CALL FOR REINFORCEMENTS

The US book industry is hoping to befriend Trump by teaching him Copyright 101

American creative industries are trying to find a friend in Donald Trump.

Yesterday, ahead of a meeting with 14 tech executives, an assembly of music industry groups wrote an open letter to Trump imploring him to enforce laws against piracy. This morning, the Association of American Publishers (AAP), comprising 400 book publishers, issued their own letter to the president-elect expressing their concerns, chiefly copyright protection.

The five-page letter (pdf) is a primer to the president-elect on what exactly book publishing is for, and why the industry is concerned with protecting intellectual property. It also lays out the basics of US copyright law.

Allan Adler, the association’s general counsel, explains politely in the letter:

While the Internet and smartphones have added texting, tweeting, emailing, instant messaging, social networking, and blogging to the ways individuals communicate privately with a few or publicly with a crowd, publishing an original work remains a compelling way to tell a story, explain any subject, offer a viewpoint, or spread facts and ideas.

“We felt it important to introduce the industry and its primary concerns,” Adler tells Quartz, “And let them know we’re a presence in Washington.”

The letter brings Trump up to speed on what fiction publishers are for (they “play a critical role in securing a future for writers and books”) and what university presses do (they “advanc[e] quality scholarship that is validated through peer review”). It also explains the Digital Millennium Copyright Act of 1998 (“to encourage online availability of popular copyrighted works”) and Chinese subscription services that circumnavigate licensing fees (which violate US copyright laws and allow “the unauthorized dissemination of electronic copies of academic journal articles”).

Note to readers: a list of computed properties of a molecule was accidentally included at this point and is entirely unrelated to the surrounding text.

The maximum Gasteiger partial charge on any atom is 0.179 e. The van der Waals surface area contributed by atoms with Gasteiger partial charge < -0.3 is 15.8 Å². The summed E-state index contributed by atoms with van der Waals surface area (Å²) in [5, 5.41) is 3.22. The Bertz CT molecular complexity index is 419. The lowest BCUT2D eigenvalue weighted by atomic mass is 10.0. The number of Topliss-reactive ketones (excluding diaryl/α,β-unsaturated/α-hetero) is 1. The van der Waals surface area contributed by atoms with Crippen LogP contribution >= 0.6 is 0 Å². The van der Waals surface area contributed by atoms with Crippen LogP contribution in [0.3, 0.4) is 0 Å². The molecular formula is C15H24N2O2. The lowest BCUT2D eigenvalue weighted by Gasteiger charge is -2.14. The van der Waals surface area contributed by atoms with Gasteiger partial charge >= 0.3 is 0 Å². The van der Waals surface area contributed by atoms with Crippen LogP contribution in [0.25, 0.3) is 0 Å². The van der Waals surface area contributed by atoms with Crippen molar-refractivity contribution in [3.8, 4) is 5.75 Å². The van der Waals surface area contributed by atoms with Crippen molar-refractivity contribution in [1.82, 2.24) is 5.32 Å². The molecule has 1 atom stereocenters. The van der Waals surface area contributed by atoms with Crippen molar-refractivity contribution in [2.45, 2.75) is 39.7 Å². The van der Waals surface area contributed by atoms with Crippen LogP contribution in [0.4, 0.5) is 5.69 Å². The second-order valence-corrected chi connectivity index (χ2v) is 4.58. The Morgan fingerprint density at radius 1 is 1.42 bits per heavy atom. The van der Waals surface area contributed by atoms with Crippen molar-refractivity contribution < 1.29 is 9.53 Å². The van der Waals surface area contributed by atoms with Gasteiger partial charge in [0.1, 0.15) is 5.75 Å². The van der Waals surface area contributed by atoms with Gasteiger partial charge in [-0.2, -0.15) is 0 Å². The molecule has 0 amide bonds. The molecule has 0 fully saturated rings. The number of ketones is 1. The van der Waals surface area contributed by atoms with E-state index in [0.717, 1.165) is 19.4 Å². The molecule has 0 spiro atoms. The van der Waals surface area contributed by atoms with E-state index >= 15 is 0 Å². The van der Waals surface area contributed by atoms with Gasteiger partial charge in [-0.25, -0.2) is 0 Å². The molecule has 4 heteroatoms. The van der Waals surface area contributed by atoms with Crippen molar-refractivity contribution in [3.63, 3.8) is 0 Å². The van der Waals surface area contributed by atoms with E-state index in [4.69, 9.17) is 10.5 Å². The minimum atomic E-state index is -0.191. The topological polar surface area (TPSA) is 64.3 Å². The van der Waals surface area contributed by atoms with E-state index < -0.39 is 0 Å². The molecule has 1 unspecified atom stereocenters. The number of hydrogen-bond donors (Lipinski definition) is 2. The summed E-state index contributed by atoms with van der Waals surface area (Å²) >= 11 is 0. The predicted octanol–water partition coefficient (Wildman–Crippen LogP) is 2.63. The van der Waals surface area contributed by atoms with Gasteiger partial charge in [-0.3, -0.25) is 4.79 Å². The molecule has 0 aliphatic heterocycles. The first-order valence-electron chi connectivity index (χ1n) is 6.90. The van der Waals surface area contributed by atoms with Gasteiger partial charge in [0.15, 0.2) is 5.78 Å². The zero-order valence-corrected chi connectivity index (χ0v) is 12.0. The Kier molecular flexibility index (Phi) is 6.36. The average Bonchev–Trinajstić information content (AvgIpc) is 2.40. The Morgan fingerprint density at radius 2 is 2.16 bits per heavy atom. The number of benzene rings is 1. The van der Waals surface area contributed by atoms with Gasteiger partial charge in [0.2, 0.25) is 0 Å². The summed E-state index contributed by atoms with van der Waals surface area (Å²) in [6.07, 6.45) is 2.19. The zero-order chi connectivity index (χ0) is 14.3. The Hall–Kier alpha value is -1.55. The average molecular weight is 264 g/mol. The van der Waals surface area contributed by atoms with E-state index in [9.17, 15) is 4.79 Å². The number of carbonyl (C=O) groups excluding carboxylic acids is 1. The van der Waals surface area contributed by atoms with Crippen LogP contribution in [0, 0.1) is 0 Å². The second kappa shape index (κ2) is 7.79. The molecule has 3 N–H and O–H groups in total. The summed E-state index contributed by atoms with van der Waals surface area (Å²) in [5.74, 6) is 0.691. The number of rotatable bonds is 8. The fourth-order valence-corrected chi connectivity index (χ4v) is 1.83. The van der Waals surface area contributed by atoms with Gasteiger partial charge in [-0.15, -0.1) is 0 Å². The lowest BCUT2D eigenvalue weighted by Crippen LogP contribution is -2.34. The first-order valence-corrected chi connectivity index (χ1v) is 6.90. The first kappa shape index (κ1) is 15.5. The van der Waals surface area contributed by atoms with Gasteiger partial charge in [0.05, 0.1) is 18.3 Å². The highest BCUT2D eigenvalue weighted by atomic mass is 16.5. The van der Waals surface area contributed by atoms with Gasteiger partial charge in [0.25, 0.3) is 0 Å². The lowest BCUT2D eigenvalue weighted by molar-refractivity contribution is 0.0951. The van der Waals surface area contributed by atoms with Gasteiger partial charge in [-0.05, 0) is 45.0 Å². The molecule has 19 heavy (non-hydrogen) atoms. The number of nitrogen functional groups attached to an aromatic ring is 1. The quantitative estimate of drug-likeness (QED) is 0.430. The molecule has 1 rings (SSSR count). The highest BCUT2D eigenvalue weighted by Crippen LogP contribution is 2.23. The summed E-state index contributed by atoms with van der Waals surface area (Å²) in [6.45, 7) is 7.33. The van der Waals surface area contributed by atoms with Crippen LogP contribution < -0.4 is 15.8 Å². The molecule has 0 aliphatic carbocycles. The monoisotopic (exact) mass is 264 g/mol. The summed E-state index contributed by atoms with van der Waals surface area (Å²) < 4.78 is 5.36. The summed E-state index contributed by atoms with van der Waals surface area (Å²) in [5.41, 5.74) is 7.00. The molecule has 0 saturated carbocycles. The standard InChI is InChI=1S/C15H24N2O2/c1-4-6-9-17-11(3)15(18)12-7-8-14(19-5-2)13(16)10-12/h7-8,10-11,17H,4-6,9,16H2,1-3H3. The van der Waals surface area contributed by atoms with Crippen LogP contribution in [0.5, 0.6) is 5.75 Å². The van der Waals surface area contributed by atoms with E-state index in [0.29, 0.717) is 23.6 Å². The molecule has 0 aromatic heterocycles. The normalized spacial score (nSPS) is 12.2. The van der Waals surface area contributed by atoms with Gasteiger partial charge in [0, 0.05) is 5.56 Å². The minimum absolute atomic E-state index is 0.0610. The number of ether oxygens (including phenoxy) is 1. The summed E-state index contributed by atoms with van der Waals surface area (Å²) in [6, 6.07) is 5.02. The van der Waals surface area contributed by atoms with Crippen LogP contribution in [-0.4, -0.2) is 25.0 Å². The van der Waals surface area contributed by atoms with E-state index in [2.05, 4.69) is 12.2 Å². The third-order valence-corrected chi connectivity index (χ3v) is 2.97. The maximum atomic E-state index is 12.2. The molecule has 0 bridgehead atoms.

Copyright is top of mind for the AAP and American authors and writers more generally. The haphazard policing by tech companies like Google on what can be copied and shared online is seen as a threat to authors’ rights. Online, where mass digitization and distribution of written works happen at lightning speed, a culture of pirating and illegal peer-to-peer sharing has proliferated, as has the expectation that everything should be free.

The AAP has never written a letter to a US president before, and this one comes after eight years of a tech-friendly president in Barack Obama. According to the AAP, the current laws aren’t adequate to protect intellectual property in the digital age. But the AAP thinks there’s a chance they’ll have an ally in Trump.

Trump, although not known as a huge reader, is an author of countless books and a few bestsellers. In addition, “he is perhaps the best known trademark in the world,” says Adler, “And he himself has not been shy about taking advantage of the rights that he has under federal trademark law to ensure that his trademarks are not infringed upon or diluted.”

Indeed, the Republican Party sees intellectual property as a part of private property, and says “it is the wellspring of American
economic growth and job creation.” But Trump has a lot to sort through with his new tech friends and foes, so it remains to be seen whether he’ll find the time to be helpful or harmful, or simply do nothing, for what American book makers seek to protect.

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